Weekly round-up and open thread
Lusana Taylor // 28 November 2016
Welcome to another weekly round-up, where we share (what we see as) the most interesting and important articles from the previous seven days. We’d love to hear your thoughts on any of the issues covered in our chosen links.
As always, linking to articles does not mean endorsement from the F-Word and certain links may be triggering. We welcome debate in the comments section and on Facebook/Twitter but remind readers that any comments containing sexist, racist, homophobic, transphobic or disablist language will be deleted immediately.
If you notice that we’ve missed out any important articles from the past week, feel free to let us know.
The best ways to combat bias from Airbnb to eBay (Tim Harford)
From the article: “What message are we sending to young women by criminalising porn that depicts a visual, undeniable representation of female sexual fulfilment? Do we really want girls to think that the way their bodies naturally respond to pleasure is obscene?”
Saudi Arabia bans transgender people (Planet Transgender)
No Asians, no black people. Why do gay people tolerate blatant racism? (The Guardian CiF)
Why Going to Parties Is Terrible (Transgender Universe)
From the article: “At this point, I turned around and walked away. My presence would only get in the way of a thoroughly good thought exercise by those who valued intellectual masturbation over people.”
How much are black ideas worth? (Stephanie Phillips at Media Diversified)
From the article: “After seeing Channel 4 use the now infamous phrase ‘on fleek’ I wonder if the black teenager who invented the phrase received any credit. I wonder if Channel 4 even know that it was a black teenager’s phrase. Culture is hard to pin down and can sometimes be even harder to source but in today’s world when you can google the answer to any question, such as who created the phrase ‘on fleek’, there’s no need for black people to go uncredited.”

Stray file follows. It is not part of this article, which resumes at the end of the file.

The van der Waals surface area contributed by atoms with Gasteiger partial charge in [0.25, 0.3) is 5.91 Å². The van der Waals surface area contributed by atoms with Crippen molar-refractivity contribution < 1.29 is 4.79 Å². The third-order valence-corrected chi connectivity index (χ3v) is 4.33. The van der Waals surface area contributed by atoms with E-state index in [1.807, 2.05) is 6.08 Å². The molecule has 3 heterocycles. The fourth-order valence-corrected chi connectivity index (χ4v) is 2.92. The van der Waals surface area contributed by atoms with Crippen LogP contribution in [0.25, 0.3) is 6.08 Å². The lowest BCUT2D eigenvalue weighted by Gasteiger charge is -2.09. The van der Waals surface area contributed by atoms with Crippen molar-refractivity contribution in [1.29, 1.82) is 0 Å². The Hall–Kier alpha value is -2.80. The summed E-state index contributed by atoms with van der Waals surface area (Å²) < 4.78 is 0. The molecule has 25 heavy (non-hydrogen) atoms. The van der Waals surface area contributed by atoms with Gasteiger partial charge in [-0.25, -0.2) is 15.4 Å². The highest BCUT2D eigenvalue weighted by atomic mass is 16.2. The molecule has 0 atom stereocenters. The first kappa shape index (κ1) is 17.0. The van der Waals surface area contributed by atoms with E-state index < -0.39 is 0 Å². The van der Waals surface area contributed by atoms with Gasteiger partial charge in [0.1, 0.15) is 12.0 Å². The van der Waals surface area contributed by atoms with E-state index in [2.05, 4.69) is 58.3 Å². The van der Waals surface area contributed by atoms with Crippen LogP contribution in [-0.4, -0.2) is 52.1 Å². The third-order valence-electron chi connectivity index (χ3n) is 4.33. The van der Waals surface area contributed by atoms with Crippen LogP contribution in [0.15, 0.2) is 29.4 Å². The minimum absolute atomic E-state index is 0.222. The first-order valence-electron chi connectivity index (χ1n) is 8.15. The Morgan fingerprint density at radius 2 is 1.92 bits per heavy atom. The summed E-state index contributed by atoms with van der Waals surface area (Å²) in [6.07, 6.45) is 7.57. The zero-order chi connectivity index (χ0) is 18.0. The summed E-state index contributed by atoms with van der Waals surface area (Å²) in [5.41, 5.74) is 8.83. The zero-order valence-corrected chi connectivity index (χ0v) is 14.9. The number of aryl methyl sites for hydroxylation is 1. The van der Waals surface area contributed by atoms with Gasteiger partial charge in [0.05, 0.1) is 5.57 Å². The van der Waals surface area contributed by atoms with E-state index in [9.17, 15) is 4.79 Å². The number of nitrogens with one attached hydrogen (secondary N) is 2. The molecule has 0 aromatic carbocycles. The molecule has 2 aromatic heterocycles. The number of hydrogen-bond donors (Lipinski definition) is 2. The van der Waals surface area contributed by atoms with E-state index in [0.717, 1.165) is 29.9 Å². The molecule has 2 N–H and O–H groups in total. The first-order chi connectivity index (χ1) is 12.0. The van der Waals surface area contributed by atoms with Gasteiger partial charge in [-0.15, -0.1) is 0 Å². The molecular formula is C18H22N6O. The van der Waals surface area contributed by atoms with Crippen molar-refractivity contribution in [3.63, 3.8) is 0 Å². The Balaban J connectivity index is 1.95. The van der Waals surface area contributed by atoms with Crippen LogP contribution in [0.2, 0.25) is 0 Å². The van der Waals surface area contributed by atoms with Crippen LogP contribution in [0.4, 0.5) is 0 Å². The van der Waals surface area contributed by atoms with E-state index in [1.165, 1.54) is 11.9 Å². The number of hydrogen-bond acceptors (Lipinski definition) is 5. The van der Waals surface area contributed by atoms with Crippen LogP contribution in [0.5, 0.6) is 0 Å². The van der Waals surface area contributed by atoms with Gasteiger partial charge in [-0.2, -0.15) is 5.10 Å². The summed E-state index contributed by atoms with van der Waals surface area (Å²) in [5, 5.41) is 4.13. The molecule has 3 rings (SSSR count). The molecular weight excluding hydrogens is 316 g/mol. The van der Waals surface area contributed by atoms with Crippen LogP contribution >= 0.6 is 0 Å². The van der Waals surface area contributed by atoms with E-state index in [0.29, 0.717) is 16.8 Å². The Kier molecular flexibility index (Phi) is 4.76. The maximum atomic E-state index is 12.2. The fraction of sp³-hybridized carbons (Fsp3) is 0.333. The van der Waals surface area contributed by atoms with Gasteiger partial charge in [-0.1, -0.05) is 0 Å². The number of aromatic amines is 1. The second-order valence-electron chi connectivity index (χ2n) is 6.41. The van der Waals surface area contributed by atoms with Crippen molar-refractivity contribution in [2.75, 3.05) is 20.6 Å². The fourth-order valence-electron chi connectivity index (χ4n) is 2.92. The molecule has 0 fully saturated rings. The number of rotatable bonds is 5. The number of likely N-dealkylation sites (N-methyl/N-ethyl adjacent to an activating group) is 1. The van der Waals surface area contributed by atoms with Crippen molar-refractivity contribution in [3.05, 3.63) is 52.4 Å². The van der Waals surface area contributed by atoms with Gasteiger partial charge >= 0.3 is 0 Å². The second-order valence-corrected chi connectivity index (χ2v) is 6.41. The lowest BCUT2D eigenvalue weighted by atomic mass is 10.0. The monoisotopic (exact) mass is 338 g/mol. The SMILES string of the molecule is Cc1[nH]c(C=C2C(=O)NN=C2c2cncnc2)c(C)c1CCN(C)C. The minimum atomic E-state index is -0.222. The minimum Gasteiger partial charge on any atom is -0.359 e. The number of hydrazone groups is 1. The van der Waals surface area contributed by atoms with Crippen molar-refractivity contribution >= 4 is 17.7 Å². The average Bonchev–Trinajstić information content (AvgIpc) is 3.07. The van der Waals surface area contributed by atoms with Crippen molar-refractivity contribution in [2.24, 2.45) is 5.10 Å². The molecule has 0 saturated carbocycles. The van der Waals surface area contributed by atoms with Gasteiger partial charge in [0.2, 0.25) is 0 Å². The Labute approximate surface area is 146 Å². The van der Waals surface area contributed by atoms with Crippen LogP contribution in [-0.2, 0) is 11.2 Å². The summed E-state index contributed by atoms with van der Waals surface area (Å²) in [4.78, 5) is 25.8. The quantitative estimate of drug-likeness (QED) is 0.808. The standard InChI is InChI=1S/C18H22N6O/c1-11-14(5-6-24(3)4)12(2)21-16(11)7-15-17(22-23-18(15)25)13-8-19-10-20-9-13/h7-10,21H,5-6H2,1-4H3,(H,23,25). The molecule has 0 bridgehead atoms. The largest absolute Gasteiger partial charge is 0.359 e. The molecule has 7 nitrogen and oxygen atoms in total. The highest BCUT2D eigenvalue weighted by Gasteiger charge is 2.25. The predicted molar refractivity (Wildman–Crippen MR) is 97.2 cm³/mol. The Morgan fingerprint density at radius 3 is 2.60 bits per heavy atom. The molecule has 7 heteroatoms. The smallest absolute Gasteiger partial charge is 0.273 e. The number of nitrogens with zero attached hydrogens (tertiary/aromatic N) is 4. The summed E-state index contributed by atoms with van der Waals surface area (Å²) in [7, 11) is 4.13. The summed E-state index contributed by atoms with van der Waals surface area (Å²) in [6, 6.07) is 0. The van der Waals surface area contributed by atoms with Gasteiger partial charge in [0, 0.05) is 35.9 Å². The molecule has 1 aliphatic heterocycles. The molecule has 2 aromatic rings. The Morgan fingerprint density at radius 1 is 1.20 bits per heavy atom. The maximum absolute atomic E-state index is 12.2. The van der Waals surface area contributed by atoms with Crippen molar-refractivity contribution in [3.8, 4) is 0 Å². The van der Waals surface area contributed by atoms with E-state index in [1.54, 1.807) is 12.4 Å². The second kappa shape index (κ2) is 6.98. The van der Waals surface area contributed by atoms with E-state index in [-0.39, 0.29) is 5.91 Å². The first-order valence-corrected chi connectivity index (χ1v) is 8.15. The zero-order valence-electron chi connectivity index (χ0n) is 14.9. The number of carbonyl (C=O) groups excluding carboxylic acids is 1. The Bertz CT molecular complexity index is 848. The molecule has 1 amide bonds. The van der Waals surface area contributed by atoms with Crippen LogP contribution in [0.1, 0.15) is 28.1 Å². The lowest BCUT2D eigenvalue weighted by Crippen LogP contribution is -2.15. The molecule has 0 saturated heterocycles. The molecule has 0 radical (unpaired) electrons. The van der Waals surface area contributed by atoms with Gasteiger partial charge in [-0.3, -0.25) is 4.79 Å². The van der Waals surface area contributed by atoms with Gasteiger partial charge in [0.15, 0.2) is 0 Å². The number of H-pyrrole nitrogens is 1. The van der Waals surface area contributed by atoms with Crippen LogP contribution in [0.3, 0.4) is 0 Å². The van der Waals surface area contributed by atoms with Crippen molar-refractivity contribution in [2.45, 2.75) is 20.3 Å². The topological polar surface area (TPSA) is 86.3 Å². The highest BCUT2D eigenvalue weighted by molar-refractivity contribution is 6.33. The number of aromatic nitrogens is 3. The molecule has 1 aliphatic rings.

The Loneliness of the Spinster (Vitae)
From the article: “It would be all too easy for me to bear the proud mantle of the workaholic who gave up love to devote herself to a life of the mind. But like Hopper, I “cling to the term spinster.” Why? Because, as she writes, “it serves as a challenge to the way our society still conflates coupledom with love, maturity, and citizenship, while seeing unmarried people as — to quote Justice Kennedy — ‘condemned to loneliness.’”
This failed activist is tired of being told what to do.* (Naomi Jacobs at Medium)
From the article: “I’ve gone on many marches that have harmed my body and helped no one. I’ve been to endless meetings that no one ever noticed. I did online action and people laughed at me. The world turned on, oblivious to all of us. The hegemony continued to be the hegemony. I will always be a failure at activism. And I secretly think that activism may be part of the problem.”
The image is used under a creative commons license with thanks to aptmetaphor on Flickr. It is a black and white photograph of a person in profile. They have dark hair brushed over their forehead and they are wearing a veil or scarf over the rest of their head. They appear to be on a boat as a body of water is spread in front of them, with land in the distance.